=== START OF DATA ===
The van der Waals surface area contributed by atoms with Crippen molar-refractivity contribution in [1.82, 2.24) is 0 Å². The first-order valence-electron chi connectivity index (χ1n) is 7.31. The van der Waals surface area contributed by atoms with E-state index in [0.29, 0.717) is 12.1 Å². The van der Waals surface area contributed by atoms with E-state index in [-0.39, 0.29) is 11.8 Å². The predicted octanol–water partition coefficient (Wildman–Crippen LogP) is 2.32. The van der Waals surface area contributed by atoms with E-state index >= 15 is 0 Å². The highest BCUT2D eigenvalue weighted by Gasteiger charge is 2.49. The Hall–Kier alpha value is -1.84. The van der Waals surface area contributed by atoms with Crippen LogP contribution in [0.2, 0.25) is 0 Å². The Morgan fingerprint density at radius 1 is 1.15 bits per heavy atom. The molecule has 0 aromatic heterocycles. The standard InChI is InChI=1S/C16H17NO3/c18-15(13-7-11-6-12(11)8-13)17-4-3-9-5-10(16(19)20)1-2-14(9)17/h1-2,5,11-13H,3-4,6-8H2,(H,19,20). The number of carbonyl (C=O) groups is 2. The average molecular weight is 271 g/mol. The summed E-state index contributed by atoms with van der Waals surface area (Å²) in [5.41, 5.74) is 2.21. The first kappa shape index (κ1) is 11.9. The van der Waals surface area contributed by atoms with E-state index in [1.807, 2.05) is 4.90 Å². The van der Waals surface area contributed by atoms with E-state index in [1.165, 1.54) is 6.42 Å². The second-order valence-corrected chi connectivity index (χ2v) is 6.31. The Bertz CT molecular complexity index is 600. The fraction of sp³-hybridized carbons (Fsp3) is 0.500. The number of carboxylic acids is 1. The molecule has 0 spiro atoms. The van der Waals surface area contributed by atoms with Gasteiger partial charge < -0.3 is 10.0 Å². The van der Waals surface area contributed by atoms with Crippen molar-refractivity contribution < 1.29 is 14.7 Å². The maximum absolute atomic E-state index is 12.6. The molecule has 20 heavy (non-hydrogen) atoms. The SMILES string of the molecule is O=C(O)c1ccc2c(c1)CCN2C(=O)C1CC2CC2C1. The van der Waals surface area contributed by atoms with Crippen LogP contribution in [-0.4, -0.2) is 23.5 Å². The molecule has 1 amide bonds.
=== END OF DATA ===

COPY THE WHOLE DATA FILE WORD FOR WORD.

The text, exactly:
The van der Waals surface area contributed by atoms with Crippen molar-refractivity contribution in [1.82, 2.24) is 0 Å². The first-order valence-electron chi connectivity index (χ1n) is 7.31. The van der Waals surface area contributed by atoms with E-state index in [0.29, 0.717) is 12.1 Å². The van der Waals surface area contributed by atoms with E-state index in [-0.39, 0.29) is 11.8 Å². The predicted octanol–water partition coefficient (Wildman–Crippen LogP) is 2.32. The van der Waals surface area contributed by atoms with E-state index >= 15 is 0 Å². The highest BCUT2D eigenvalue weighted by Gasteiger charge is 2.49. The Hall–Kier alpha value is -1.84. The van der Waals surface area contributed by atoms with Crippen LogP contribution in [0.2, 0.25) is 0 Å². The Morgan fingerprint density at radius 1 is 1.15 bits per heavy atom. The molecule has 0 aromatic heterocycles. The standard InChI is InChI=1S/C16H17NO3/c18-15(13-7-11-6-12(11)8-13)17-4-3-9-5-10(16(19)20)1-2-14(9)17/h1-2,5,11-13H,3-4,6-8H2,(H,19,20). The number of carbonyl (C=O) groups is 2. The average molecular weight is 271 g/mol. The summed E-state index contributed by atoms with van der Waals surface area (Å²) in [5.41, 5.74) is 2.21. The first kappa shape index (κ1) is 11.9. The van der Waals surface area contributed by atoms with E-state index in [1.807, 2.05) is 4.90 Å². The van der Waals surface area contributed by atoms with E-state index in [1.165, 1.54) is 6.42 Å². The second-order valence-corrected chi connectivity index (χ2v) is 6.31. The Bertz CT molecular complexity index is 600. The fraction of sp³-hybridized carbons (Fsp3) is 0.500. The number of carboxylic acids is 1. The molecule has 0 spiro atoms. The van der Waals surface area contributed by atoms with Gasteiger partial charge < -0.3 is 10.0 Å². The van der Waals surface area contributed by atoms with Crippen molar-refractivity contribution < 1.29 is 14.7 Å². The maximum absolute atomic E-state index is 12.6. The molecule has 20 heavy (non-hydrogen) atoms. The SMILES string of the molecule is O=C(O)c1ccc2c(c1)CCN2C(=O)C1CC2CC2C1. The van der Waals surface area contributed by atoms with Crippen LogP contribution in [-0.4, -0.2) is 23.5 Å². The molecule has 1 amide bonds.